Years of growth
In 1972, the University of Texas System reorganization led to establishment of The University of Texas System Cancer Center, which including the hospital and the Science Park in Smithville.
A few years later, after 32 years of service, Clark retired. In 1978, UT System Chancellor Charles A. LeMaistre, M.D., was chairing a search committee to replace Clark when several faculty members began a campaign to recruit LeMaistre. LeMaistre resigned his position on the committee and agreed to become a candidate. On Aug. 1, 1978, he became president of The University of Texas System Cancer Center. An anti-smoking advocate, LeMaistre worked to inform the public of the dangers of tobacco and to encourage the prevention of its use. During his 18 years as president, MD Anderson doubled in size and further entrenched itself as one of the preeminent cancer hospitals in the nation. In 1988, the institution adopted its current name: The University of Texas M. D. Anderson Cancer Center.
In 1996, after LeMaistre retired, John Mendelsohn, M.D., became the institution’s third full-time president. Mendelsohn had served as Memorial Sloan-Kettering's chair of the Department of Medicine and founding director of the National Cancer Institute-designated cancer center at the University of California, San Diego. During his tenure, MD Anderson has more than quadrupled in budget, tripled in space and doubled in patients served and work force, thanks in part to philanthropic support that has increased almost tenfold in the past 15 years.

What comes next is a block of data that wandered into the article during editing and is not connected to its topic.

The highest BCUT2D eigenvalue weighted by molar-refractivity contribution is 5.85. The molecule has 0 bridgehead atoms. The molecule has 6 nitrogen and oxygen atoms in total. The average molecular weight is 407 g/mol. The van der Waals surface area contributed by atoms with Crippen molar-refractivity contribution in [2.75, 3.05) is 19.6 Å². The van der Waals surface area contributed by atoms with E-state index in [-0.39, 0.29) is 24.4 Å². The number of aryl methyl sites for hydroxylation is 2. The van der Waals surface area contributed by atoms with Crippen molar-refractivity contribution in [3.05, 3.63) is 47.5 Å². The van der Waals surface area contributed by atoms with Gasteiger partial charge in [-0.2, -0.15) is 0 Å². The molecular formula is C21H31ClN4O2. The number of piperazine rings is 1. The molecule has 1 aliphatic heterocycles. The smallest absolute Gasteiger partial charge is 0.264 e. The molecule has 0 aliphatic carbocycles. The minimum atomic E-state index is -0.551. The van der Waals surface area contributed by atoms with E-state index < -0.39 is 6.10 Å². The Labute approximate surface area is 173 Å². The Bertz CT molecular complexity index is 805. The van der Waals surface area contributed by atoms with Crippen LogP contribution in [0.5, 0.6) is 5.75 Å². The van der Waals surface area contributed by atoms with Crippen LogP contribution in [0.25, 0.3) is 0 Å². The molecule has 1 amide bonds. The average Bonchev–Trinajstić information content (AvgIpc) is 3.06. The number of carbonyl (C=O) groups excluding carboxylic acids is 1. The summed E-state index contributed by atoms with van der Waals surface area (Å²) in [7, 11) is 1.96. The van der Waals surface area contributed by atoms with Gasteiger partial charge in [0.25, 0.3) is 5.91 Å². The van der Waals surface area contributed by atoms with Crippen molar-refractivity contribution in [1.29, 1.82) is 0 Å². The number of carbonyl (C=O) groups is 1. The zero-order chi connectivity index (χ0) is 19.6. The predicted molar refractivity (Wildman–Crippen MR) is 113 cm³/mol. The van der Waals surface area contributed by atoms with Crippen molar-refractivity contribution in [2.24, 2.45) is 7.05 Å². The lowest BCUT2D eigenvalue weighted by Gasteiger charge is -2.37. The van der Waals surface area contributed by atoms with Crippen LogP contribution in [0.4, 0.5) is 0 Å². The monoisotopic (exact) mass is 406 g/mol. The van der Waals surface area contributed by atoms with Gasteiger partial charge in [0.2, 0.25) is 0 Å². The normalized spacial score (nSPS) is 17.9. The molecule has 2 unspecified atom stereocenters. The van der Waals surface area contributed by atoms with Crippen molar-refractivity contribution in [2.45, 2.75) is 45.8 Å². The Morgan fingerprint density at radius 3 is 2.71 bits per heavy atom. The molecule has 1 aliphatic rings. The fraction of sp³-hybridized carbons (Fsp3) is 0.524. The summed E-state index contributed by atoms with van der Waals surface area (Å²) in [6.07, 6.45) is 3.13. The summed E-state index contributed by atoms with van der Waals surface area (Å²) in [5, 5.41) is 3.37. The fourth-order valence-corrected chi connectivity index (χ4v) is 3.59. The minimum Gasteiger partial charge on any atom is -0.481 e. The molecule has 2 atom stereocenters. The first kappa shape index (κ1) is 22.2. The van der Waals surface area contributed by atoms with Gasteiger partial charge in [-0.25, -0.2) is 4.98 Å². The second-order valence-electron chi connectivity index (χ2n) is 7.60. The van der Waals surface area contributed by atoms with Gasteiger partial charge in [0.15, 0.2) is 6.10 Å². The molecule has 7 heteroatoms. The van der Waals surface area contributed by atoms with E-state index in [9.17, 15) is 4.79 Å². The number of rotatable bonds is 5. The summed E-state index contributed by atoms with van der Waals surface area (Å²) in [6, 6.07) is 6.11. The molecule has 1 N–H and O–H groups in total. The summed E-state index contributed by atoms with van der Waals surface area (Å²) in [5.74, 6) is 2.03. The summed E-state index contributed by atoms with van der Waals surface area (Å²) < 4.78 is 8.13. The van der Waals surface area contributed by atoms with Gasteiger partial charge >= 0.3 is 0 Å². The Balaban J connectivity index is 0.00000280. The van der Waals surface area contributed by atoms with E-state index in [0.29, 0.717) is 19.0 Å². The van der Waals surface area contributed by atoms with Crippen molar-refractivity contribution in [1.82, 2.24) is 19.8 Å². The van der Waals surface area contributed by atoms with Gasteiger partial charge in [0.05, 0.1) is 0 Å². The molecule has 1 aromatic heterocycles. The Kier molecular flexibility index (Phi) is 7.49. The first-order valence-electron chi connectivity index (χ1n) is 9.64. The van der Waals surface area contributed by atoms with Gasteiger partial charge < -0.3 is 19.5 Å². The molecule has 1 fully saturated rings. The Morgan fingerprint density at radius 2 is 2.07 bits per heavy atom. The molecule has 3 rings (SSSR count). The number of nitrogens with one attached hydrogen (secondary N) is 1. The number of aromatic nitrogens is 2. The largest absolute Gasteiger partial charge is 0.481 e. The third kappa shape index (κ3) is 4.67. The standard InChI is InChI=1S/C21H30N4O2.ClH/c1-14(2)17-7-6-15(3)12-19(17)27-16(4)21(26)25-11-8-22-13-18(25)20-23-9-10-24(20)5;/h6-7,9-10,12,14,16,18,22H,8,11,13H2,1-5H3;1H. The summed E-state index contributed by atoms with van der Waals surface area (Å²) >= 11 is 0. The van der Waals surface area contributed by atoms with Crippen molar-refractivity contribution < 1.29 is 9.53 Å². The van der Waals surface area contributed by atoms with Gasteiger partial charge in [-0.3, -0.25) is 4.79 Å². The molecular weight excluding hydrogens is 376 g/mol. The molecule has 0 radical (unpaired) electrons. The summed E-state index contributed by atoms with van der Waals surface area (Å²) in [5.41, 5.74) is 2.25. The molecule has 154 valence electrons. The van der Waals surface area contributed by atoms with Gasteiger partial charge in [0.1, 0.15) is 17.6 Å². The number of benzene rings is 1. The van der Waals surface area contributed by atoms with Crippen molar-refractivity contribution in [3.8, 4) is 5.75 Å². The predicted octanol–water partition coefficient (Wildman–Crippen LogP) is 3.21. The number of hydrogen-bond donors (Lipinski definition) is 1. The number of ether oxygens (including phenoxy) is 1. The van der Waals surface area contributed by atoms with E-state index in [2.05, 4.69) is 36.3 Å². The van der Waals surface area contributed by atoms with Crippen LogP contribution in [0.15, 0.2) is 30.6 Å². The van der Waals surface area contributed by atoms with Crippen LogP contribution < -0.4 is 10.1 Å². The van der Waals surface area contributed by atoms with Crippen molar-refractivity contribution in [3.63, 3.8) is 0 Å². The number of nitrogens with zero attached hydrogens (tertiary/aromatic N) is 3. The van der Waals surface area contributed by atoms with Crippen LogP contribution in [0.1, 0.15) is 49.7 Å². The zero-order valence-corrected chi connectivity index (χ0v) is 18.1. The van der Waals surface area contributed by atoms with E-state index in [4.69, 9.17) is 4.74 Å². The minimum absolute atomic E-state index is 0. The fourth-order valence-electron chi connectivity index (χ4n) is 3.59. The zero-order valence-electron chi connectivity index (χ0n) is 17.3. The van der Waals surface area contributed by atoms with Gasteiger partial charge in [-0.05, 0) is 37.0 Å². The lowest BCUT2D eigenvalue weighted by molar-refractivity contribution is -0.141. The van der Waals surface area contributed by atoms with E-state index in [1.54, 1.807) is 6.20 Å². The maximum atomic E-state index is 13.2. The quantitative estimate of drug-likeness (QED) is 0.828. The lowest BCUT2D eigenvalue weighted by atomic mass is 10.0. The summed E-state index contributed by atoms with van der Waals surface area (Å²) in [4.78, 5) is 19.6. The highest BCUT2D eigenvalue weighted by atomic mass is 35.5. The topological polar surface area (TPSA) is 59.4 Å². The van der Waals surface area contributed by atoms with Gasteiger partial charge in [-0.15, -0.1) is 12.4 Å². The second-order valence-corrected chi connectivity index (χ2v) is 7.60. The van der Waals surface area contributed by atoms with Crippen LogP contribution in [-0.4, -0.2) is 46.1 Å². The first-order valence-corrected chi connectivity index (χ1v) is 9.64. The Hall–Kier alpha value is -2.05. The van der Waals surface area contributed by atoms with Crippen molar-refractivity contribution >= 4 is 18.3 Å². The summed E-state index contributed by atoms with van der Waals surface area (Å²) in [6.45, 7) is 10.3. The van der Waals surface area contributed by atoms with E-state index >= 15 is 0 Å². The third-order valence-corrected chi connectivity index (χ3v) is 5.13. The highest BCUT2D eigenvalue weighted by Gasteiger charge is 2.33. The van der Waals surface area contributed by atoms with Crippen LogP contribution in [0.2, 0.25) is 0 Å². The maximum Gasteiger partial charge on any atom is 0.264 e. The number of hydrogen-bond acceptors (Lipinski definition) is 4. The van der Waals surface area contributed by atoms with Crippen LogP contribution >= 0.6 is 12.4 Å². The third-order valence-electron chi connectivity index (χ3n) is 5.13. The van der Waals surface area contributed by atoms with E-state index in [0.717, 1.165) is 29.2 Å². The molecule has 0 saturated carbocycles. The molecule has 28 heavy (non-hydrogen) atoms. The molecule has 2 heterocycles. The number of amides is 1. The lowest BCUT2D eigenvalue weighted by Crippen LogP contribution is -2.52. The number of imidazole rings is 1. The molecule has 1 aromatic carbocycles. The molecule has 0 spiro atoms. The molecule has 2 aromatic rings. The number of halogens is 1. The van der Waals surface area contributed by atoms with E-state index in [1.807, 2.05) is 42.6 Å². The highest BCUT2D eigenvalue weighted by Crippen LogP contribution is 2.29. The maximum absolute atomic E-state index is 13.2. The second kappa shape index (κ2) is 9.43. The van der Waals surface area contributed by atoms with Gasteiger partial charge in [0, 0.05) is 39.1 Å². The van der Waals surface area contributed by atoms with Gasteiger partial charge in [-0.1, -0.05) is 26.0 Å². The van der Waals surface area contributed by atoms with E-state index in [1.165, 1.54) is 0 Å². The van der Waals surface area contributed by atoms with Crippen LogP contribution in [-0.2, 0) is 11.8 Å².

From its humble beginnings as an idea to the more than 800,000 patients who have received care since its inception, MD Anderson has become the world’s leading cancer center. MD Anderson receives more research grants from the National Cancer Institute than any other academic institution. With employees working in more than 50 buildings in the greater Houston area and in central Texas, MD Anderson is the largest freestanding cancer center in the world. The institution’s School of Health Professions offers bachelor’s degrees in eight allied health disciplines and more than 1,100 clinical residents and fellows come to MD Anderson each year to receive specialized training in the investigation and treatment of cancer. About 600 graduate students are working on advanced degrees at the Graduate School of Biomedical Sciences, which MD Anderson operates with The University of Texas Health Science Center at Houston. In 2010, MD Anderson placed more than 10,000 patients on clinical trials exploring novel treatments, the largest such program in the nation.
As MD Anderson has grown to become the nation’s preeminent cancer center, its mission has remained clear and focused – not unlike the original goals set forth by the M. D. Anderson Foundation. For 70 years, thousands of employees and volunteers have dedicated their lives to Making Cancer History for the hundreds of thousands of patients they serve.
Visit the MD Anderson history and institutional profile page for more information.